Below is Alston & Bird’s Health Care Week in Review, which provides a synopsis of the latest news in healthcare regulations, notices, and guidance; federal legislation and congressional committee action; reports, studies, and analyses; and other health policy news.
Week in Review Highlight of the Week:
This week, HHS issued a rule to strengthen the Title X family planning program while CMS released 2022 Star Ratings for Medicare Advantage and Medicare Part D prescription drug plans. Read more about these actions and other news below.
I. Regulations, Notices & Guidance
- On October 4, 2021, the Food and Drug Administration (FDA) issued a final rule entitled, Content and Format of Substantial Equivalence Reports; Food and Drug Administration Actions on Substantial Equivalence Reports. FDA is issuing this final rule to provide additional information on the content and format of reports intended to demonstrate the substantial equivalence of a tobacco product (SE Reports). The final rule also establishes the general procedures FDA intends to follow when evaluating SE Reports, including procedures that address communications with the applicant and the confidentiality of data in an SE Report. The final rule will provide applicants with more certainty and clarity related to preparing and submitting SE Reports.
- On October 4, 2021, FDA issued a final rule entitled, Medical Device De Novo Classification Process. This final rule establishes procedures and criteria related to requests for De Novo classification (“De Novo request”) and provides a pathway to obtain marketing authorization as a class I or class II device and for certain combination products. The final rule implements the De Novo classification process under the FD&C Act, as enacted by the FDA Modernization Act of 1997 (FDAMA) and modified by the FDA Safety and Innovation Act (FDASIA) and the 21st Century Cures Act (Cures Act).
- On October 4, 2021, FDA issued a final rule entitled, Premarket Tobacco Product Applications and Recordkeeping Requirements. The final rule sets forth requirements for premarket tobacco product applications (PMTAs) and requires manufacturers to maintain records establishing that their tobacco products are legally marketed. The rule codifies the general procedures FDA will follow when evaluating PMTAs and creates postmarket reporting requirements for applicants that receive marketing granted orders. The rule also requires tobacco product manufacturers to keep records establishing that their tobacco products are legally marketed, such as documents showing that a tobacco product is not required to undergo premarket review or has received premarket authorization.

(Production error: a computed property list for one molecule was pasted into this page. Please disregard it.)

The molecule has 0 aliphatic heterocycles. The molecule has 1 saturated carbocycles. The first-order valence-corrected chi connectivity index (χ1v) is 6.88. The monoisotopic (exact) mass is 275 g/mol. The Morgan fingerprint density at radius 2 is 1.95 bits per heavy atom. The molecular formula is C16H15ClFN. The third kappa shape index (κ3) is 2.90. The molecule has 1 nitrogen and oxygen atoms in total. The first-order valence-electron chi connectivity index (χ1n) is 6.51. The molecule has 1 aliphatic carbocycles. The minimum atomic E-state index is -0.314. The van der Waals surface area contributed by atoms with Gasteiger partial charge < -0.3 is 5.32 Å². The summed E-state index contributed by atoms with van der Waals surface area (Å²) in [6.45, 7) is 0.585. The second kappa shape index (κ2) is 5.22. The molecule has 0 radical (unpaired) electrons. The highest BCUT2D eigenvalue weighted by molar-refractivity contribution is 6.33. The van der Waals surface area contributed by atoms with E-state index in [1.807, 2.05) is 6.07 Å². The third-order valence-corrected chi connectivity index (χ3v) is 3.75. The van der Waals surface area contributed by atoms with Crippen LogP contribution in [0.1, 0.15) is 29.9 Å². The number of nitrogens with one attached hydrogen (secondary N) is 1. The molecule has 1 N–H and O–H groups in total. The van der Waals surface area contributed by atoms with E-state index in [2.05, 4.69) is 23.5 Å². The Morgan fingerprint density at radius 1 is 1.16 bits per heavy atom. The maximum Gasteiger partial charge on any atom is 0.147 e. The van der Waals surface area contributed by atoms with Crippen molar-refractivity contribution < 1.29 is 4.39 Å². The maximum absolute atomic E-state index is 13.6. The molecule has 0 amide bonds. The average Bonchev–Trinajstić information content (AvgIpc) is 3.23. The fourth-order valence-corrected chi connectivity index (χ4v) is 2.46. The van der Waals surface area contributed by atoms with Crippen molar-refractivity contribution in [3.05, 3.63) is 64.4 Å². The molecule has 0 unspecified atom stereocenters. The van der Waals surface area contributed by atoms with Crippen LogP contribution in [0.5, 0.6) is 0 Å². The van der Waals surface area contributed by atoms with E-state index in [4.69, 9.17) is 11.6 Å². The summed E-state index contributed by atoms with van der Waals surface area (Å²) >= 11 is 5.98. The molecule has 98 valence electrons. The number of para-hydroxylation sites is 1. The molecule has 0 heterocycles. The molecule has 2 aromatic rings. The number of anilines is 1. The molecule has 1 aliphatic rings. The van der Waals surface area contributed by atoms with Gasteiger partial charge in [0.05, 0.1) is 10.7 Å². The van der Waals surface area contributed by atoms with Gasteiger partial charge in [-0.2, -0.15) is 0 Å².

- October 4, 2021, FDA issued draft guidance entitled, S1B(R1) Addendum to S1B Testing for Carcinogenicity of Pharmaceuticals; International Council for Harmonisation. The draft guidance expands the testing scheme for assessing human carcinogenic risk of small molecule pharmaceuticals by introducing an additional approach that is not described in the original S1B Guideline. The draft guidance is intended to offer an integrative approach that provides specific weight of evidence (WoE) criteria that inform whether or not a 2- year rat study adds value in completing a human carcinogenicity risk assessment. The Addendum also adds a plasma exposure ratio-based approach for setting the high dose in the rasH2-Tg mouse model, while all other aspects of the recommendations for high dose selection in S1C(R2) Guideline would still apply.
- On October 5, 2021, the Department of Health and Human Services (HHS) issued a final rule entitled, Ensuring Access to Equitable, Affordable, Client-Centered, Quality Family Planning Services. The effect of this 2021 final rule is to revoke the requirements of the 2019 regulations, including removing restrictions on nondirective options counseling and referrals for abortion services and eliminating requirements for strict physical and financial separation between abortion-related activities and Title X project activities, thereby reversing the negative public health consequences of the 2019 regulations. OPA also makes several revisions to the 2000 regulations to increase access to equitable, affordable, client-centered, quality family planning services.